Even the director Philip DeGuere himself seemed lost in it all. Flipping between whether it was a comic book outing or a procedural show, the powers were always a secondary. As for the *erm* unique costume, DeGuere said:
"I tried to keep as much to the comic costume as possible, but those tend to look silly on real people ... Actually, we ended up working with a model of a gentleman going to the opera. It’s the only instance in modern dress where a guy would wear a cape."
It is comments like this that show exactly why Dr. Strange was defined as a film of its time. People nowadays barely go to the opera, let alone be caught dead in a cape while going there.
Going under the knife.
Perhaps the biggest problem is that the film itself is not really to do with Strange at all. A young(er) Jessica Walter, aka Lucille Bluth from Arrested Development, played Morgan Le Fay — so at least they kept some of the comic book material in there. She is dispatched by a demon known as The Nameless One to kill the current Sorcerer Supreme. There is no whitewashing here, there is no mention of The Ancient One, and the current leader of the pack is Sir John Mills's Thomas Lindmer. There is also another familiar face when Wong pops up too.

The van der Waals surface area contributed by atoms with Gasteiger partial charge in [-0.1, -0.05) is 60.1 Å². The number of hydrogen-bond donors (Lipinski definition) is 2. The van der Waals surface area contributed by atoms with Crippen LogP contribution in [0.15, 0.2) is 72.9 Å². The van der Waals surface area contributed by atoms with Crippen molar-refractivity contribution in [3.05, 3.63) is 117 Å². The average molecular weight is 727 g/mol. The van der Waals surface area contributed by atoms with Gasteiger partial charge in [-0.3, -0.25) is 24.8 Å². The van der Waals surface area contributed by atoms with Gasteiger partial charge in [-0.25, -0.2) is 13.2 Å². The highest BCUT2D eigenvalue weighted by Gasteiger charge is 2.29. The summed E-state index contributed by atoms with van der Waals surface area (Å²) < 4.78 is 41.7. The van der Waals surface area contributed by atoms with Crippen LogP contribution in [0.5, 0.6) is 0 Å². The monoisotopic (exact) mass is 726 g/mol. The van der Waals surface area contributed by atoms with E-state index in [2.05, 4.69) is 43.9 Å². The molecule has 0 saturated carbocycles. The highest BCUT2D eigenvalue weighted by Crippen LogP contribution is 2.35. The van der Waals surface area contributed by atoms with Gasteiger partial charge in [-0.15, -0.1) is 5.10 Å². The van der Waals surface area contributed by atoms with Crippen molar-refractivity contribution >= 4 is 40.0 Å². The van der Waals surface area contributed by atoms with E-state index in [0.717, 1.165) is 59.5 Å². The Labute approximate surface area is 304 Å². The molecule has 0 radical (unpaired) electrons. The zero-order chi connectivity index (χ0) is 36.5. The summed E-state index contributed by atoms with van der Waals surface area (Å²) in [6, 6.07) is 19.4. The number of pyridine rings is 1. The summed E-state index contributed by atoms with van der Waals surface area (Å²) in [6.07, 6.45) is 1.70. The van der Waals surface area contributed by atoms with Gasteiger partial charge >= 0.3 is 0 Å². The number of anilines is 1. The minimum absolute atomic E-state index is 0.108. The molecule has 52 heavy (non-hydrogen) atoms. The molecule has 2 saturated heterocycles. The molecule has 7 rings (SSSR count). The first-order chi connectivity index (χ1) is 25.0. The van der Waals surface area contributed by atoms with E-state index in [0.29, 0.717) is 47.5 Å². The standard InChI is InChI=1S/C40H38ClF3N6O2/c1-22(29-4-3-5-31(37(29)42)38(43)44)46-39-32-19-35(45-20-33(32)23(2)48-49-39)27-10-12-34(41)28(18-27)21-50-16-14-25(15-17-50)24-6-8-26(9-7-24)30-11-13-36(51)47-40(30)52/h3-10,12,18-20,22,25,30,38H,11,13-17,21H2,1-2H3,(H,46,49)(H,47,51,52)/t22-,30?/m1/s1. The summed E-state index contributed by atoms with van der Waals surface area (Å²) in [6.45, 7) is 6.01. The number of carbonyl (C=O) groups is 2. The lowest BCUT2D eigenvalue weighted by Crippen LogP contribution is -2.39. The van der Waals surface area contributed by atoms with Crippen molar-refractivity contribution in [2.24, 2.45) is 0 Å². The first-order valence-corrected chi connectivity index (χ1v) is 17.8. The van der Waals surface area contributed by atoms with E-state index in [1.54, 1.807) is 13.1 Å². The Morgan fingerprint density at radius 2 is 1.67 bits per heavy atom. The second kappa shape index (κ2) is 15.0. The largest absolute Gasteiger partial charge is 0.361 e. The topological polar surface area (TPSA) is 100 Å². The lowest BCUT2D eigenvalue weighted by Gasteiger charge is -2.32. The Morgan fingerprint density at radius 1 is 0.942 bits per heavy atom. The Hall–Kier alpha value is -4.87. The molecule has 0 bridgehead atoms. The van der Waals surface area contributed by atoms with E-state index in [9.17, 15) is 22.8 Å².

Le Fay spends most of the film swooning over Strange in a way that seems odd today. There is a sexist undertone that this "woman" can't do her job because she is sexually attracted to Strange. He pretty much uses his manhood to save the day, and Le Fay refuses to kill him because he is so darn handsome. Perhaps Strange's power in this reality is that he is a love machine, hammered home by the awful line:
“I’m but a woman. A man attracted me.”
Something jars a little, and Walters's cold performance almost makes up for everyone else's hammy ones.
Then there is Eddie Benton as Clea Lake. As a long time love interest of Strange in the comic, you would expect there to be instantaneous sparks flying between the two, but alas their relationship is about as stiff as the bodies in the morgue. Perhaps the most annoying (but morbid) aspect of the film is that no one stays dead. Thrown off a bridge, lost in a coma, trapped in another realm, the film ends with everyone walking around like nothing has happened. It makes sense that they were pitching for a full series, but starting off as a TV movie was clearly not the way to take the franchise.